10h20

     

    Coffee Break

     

    PART II: DOCUMENTING AMAZONIAN ENVIRONMENT

     

    10h50

     

    Using remote sensing and data layers to understand the history of Amazonia

    Kyle McDonald (The City University of New York, USA)

     

    11h10

     

    Neogene models of Amazonian paleogeography

    Ken Campbell (Natural History Museum of Los Angeles, USA) and Afonso Nogueira (Museu Paraense Emílio Goeldi, Brazil)

     

    11h30

     

    Large-scale environmental modeling of Neogene Amazonia

    Sharon Cowling (Canadian Institute for Advanced Research, Canadá)

     

    11h50

     

    Plio-Pleistocene environmental change in Amazonia: What do we know and what we don’t know

    Frank Mayle (University of Edinburgh, UK)

     

    12h10

     

    Precipitation Patterns in South America during the Late Pleistocene: Possible implications for Amazonian Biodiversity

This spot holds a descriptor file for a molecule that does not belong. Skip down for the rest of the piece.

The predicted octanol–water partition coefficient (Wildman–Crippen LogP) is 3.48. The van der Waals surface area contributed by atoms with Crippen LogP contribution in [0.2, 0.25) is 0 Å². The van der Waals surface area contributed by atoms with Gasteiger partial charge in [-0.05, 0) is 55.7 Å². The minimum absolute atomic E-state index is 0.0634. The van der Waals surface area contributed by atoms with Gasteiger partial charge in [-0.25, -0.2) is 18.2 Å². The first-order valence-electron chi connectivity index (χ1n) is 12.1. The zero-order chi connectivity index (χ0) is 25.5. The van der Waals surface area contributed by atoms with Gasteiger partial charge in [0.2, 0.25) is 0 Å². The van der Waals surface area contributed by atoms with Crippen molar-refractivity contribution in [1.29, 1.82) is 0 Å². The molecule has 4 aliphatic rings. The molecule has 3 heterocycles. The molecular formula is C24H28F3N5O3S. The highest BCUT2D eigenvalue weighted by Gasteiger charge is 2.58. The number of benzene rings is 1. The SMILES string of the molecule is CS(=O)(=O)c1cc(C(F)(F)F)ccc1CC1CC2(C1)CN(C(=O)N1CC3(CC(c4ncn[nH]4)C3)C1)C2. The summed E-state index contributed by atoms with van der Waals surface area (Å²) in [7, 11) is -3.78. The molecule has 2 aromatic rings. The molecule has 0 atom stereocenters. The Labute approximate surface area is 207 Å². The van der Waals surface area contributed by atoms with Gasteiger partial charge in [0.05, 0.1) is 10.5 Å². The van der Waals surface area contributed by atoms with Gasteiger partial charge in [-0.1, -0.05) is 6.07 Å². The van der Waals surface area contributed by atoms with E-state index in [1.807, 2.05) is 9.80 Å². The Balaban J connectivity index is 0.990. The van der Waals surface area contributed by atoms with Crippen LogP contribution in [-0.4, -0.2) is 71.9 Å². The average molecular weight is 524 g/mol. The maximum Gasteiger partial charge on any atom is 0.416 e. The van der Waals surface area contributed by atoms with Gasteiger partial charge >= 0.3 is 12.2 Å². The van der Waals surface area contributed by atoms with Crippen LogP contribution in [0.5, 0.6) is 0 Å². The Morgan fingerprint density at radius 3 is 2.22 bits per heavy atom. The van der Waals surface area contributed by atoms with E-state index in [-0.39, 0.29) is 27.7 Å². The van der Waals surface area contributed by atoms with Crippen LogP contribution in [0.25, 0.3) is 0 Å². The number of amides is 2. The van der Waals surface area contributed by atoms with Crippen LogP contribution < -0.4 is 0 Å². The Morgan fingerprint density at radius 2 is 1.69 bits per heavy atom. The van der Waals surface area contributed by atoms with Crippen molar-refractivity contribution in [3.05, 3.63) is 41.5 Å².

Francisco William Cruz (Universidade de São Paulo, Brazil)

     

    12h30

     

    General Discussion

     

    Moderators: Joel Cracraft & Lúcia G. Lohmann

     

    13h00

     

    Lunch – Restaurants around FAPESP

     

    PART III: BIOTIC HISTORY (PHYLOGEOGRAPHY & PHYLOGENY)

     

    14h00

     

    Using phylogeographic analyses to understand former environmental change

    Ana Carnaval (The City University of New York, USA)

     

    14h20

     

    Using historical biogeography to reconstruct landscape history in Amazonia